Mani Ratnam’s potent Ponniyin Selvan: Part 1 and director Selvaraghavan and Dhanush’s Naane Varuven are competing at the box office (which is releasing on September 30). Naturally, the latter took up the majority of the screens in Tamil Nadu, leaving only a little portion for Naane Varuven. That is to say, Naane Varuven’s solo album was just released today, September 29. It was unexpected to see neither Selvaraghavan nor Dhanush promoting the movie that is satirising Ponniyin Selvan.
Kathir and Prabhu, who are identical twins, are portrayed by Dhanush. Kathir is the villain, and Prabhu is the nice guy. Because of how wicked he is, his mother chooses to leave Kathir at a shrine after consulting an astrologer’s forecast. We see Prabhu 20 years later living a contented life with his wife (Indhuja) and daughter Sathya.
However, strange occurrences sabotage their blissful existence. As Sathya converses with her “imaginary buddy,” Sonu, she becomes possessed. What is Sonu seeking? What is going on with Kathir, Prabhu’s twin? What connections do their lives have? All of these topics are attempted to be explored in Selvaraghavan’s Naane Varuven.
The greatest tribute to Naane Varuven is to see the movie without having any prior knowledge of it. That’s when Naane Varuven’s most pleasant surprises you. We now understand Selvaraghavan and Dhanush’s reasoning for not promoting Naane Varuven. Selvaraghavan surprises us by incorporating some amazing horror aspects into what we would assume to be a psychological thriller. Selvaraghavan’s name is all throughout the first part of Naane Varuven. We perceive his peculiarities and identifying characteristics, which are remarkable and unassuming.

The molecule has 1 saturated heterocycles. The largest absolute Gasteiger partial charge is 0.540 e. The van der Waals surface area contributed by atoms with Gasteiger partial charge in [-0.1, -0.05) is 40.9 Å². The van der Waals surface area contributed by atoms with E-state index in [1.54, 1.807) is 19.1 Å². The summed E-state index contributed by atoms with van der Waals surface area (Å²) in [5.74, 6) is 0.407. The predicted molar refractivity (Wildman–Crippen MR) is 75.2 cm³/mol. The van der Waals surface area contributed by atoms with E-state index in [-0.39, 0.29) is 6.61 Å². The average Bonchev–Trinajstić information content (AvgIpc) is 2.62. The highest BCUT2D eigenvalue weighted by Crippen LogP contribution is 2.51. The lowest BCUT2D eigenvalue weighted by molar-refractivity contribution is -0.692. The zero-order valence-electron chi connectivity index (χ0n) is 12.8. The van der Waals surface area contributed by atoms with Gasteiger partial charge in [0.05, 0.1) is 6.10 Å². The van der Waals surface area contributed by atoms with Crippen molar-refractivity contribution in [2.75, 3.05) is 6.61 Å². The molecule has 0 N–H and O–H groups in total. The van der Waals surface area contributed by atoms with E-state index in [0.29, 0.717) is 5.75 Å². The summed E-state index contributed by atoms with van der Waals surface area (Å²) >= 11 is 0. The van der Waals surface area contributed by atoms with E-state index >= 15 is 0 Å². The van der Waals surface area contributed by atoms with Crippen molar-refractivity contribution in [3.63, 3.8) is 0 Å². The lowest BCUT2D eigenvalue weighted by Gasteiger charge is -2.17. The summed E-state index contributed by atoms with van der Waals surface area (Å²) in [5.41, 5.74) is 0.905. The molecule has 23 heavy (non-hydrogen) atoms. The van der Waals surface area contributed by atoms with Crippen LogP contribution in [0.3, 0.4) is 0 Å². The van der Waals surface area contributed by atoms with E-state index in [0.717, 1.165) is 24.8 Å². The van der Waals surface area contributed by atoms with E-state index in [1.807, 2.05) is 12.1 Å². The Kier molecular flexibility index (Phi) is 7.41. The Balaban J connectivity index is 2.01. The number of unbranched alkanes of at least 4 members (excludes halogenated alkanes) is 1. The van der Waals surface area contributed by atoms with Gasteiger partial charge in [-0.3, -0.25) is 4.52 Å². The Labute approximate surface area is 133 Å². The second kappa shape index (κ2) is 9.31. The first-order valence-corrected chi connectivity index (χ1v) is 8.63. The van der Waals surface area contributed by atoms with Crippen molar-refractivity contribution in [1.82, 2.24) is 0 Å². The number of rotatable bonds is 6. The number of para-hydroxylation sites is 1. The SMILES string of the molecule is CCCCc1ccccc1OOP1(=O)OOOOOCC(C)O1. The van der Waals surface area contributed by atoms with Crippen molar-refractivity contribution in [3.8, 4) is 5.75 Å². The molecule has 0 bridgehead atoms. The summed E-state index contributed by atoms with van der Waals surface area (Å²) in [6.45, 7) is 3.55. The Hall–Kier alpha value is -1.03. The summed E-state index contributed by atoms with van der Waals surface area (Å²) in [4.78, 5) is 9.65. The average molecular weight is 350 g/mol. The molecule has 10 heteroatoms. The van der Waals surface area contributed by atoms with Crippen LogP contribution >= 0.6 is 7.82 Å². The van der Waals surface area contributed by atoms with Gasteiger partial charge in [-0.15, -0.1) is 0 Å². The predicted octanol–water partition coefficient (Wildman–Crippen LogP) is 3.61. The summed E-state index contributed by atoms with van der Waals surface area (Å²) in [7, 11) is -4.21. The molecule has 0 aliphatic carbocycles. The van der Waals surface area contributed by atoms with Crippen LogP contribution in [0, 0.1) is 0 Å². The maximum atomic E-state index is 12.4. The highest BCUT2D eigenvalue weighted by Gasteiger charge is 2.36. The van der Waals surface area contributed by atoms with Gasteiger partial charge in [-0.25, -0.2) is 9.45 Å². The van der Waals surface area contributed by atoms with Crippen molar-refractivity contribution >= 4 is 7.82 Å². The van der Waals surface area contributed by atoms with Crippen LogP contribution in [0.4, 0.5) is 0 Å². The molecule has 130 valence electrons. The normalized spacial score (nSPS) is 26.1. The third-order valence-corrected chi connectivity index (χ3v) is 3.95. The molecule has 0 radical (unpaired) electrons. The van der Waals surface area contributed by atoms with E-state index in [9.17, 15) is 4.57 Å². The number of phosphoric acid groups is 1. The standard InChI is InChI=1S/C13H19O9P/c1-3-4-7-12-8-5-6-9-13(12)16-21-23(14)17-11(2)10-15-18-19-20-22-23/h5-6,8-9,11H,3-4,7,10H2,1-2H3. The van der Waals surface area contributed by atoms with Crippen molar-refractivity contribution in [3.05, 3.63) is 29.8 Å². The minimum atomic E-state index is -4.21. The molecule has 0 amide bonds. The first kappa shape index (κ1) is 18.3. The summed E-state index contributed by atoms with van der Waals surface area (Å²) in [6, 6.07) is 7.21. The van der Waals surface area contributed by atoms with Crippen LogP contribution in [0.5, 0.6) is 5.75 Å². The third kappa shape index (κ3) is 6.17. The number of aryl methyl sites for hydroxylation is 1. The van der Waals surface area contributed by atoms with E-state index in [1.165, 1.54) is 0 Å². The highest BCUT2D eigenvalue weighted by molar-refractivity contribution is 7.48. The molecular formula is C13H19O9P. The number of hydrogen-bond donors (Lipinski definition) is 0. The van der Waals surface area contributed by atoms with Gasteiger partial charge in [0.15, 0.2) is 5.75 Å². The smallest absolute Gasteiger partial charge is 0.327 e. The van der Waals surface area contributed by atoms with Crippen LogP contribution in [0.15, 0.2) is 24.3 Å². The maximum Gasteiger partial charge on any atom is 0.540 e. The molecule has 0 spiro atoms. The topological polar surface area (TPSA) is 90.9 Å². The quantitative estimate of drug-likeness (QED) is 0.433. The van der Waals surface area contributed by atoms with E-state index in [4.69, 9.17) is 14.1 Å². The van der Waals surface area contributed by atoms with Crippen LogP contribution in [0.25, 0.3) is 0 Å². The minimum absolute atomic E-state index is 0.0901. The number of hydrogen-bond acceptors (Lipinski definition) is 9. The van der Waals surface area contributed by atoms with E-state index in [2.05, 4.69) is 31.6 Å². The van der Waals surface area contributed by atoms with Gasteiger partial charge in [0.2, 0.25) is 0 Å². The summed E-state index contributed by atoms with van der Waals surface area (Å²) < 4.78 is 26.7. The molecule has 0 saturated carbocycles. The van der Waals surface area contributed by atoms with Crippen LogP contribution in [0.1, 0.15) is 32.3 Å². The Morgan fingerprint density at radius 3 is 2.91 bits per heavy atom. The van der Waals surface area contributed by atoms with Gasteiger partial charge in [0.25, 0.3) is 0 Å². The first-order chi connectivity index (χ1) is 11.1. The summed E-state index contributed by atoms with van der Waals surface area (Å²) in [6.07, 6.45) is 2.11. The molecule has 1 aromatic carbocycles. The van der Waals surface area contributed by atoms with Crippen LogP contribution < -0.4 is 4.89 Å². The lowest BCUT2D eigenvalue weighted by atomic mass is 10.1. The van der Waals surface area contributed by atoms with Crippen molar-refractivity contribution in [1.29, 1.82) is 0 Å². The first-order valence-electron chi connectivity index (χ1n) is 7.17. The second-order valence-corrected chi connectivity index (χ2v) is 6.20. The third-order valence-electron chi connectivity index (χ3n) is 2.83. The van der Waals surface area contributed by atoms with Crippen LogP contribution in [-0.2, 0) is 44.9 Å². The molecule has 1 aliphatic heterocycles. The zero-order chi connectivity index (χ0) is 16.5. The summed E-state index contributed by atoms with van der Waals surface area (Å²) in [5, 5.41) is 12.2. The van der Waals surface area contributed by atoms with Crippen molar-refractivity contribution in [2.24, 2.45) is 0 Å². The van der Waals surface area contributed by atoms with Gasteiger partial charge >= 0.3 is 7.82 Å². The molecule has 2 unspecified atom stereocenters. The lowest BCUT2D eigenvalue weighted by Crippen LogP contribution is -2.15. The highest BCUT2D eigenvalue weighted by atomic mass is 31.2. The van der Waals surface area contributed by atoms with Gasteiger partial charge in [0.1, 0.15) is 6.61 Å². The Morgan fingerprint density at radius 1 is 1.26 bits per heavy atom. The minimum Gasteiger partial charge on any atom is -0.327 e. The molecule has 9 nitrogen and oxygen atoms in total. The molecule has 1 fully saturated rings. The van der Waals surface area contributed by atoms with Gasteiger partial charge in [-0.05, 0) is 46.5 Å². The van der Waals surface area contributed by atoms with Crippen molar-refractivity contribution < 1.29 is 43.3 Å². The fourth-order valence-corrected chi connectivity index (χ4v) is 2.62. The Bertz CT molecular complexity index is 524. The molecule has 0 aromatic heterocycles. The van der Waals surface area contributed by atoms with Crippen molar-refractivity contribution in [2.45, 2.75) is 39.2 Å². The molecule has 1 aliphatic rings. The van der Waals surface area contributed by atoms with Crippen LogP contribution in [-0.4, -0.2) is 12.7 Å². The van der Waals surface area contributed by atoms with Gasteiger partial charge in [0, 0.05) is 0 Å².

But it’s easy to be let down when Naane Varuven’s second half features a major surprise. It appears that the two halves of the movie were written independently. The movie’s second half follows a formulaic plot line, and the conclusion is poorly executed. In the second part, Naane Varuven enjoys a free fall and carries the audience along with him. There are tired concepts, poor execution, and a nonsensical, but inadvertently humorous, conclusion.
Dhanush (in his two roles) is the one who puts up the most effort to salvage this capsized ship. With his superb acting, Dhanush is able to clearly distinguish between the two personas, Prabhu and Kathir. As the devoted wife, Indhuja Ravichandran has little to do but be envious of the father-daughter connection. In her appearance, Elli AvrRam gave a polished performance. In comparison to the female leads, Hiya Davey, Pranav, and Prabhav have stronger parts, and their performances are adequate.
The second-best thing in Naane Varuven, after Dhanush, is Yuvan Shankar Raja’s superb score. You instinctively root for the villain as Dhanush’s Kathir enters the “Veera Soora” theme song. The images of cinematographer Om Prakash contribute to the script’s spooky atmosphere. In Naane Varuven, Dhanush investigates the psychological horror subgenre. Sadly, due to its slow second half, it is a squandered chance.
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